The remaining minimum of 9 hours may be made up of dual or solo flying. It is prudent to point out that for most LAPL students to become competent and confident pilots the length of training will vary and it is usual for it to take longer.


Flying at night offers an exciting challenge. Learning to navigate with reference to the lights of local towns and roads and approaching the airfield at Exeter with its smart new runway lighting all combine to make a really magical experience.

The Night Rating provides a great opportunity to build on the skills acquired during initial flight training and extends the privileges of a licence. The qualification is available to pilots holding a PPL or LAPL and a medical with no restrictions with regards to flying at night.

So why train for a Night Rating?

The Night Rating enables you to operate in VFR (Visual Flight Rules) conditions during the hours of darkness. It is a useful addition to your licence during the winter months, especially if your flight has been delayed.

The only currency requirement is that, in order to carry passengers at night, you must have completed 3 take-offs and landings in the last 90 days, of which one has to be at night.

For those looking for a career in aviation a Night Rating is a requirement before a Commercial Licence can be issued.

Night Rating Course Outline

The Night Rating consists of a minimum of 5 hours flight training at night which must include:

  • 3 hours of dual instruction
  • 1 hour of cross country navigation
  • Circuits which must include 5 solo take-offs and 5 solo full stop landings.

There is no written exam and no flight test for this qualification. Once completed and signed off the rating may be added to your licence by application to the CAA.


The IR(R) Rating, formerly the UK IMC rating, allows a pilot to gain the skills needed to fly safely in or above cloud, out of sight of the surface and to make instrument approaches to various airports within the UK.  The rating is designed to get you out of trouble in the sometimes unpredictable British climate, enabling a pilot to fly safely in deteriorating weather. It is an excellent way for a pilot to extend and enhance their general flying skills.

Many newly qualified pilots see it as the next step in their development, although some post PPL consolidation and experience is extremely useful before embarking on the IR(R) training.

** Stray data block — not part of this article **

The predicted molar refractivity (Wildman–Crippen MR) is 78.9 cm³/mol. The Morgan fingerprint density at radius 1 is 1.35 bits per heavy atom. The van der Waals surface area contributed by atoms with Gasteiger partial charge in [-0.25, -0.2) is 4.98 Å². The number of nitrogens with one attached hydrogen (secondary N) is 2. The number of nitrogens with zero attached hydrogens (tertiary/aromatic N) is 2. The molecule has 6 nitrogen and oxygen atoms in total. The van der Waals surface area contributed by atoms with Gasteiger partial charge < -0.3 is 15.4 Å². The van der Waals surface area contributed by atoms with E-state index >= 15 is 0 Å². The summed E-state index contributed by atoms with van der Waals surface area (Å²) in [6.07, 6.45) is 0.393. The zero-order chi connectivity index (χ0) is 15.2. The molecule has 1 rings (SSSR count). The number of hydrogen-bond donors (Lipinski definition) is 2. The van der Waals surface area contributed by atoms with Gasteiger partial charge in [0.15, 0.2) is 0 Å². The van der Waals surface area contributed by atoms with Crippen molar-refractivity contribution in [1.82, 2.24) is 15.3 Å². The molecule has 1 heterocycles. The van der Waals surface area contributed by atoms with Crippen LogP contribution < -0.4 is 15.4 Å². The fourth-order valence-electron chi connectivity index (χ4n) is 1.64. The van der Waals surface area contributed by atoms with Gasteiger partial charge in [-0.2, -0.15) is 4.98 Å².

IR(R) Course Outline

The IR(R) or IMC course consists of a minimum of 15 hours training of which 10 hours must be by sole reference to instruments. Students learn basic and applied instrument techniques with full, partial and limited instrumentation and develop the ability to fly various manoeuvres without external references. Navigation with the use of instruments and a variety of approaches prepare the student for the IMC practical flight test.


An applicant for an IR(R) IMC must have 25 hours total experience as a pilot of an aeroplane following the issue of a PPL licence, including 10 hours P1 (Pilot in Command) time. IR(R) training may be included in the 25 hours required.


The course concludes with a written examination and a flight test to be conducted on completion of the training. The flight test is additional to the flying time required on the course of training for an IMC rating. Once achieved the rating is valid for a period of 25 months from the date of the test.


G-CHTO will allow us to offer tailwheel training to our established PPL/LAPL members.

There is no specific Tailwheel Rating, but the CAA requires pilots to undergo “Differences Training” before flying a tailwheel aircraft solo.

Even experienced pilots can find their initial flights in a “taildragger” quite challenging, with the aircraft sometimes seeming more in control of proceedings than the pilot!  However, once mastered, the skill is very satisfying and can translate to better flying techniques in all types of aircraft.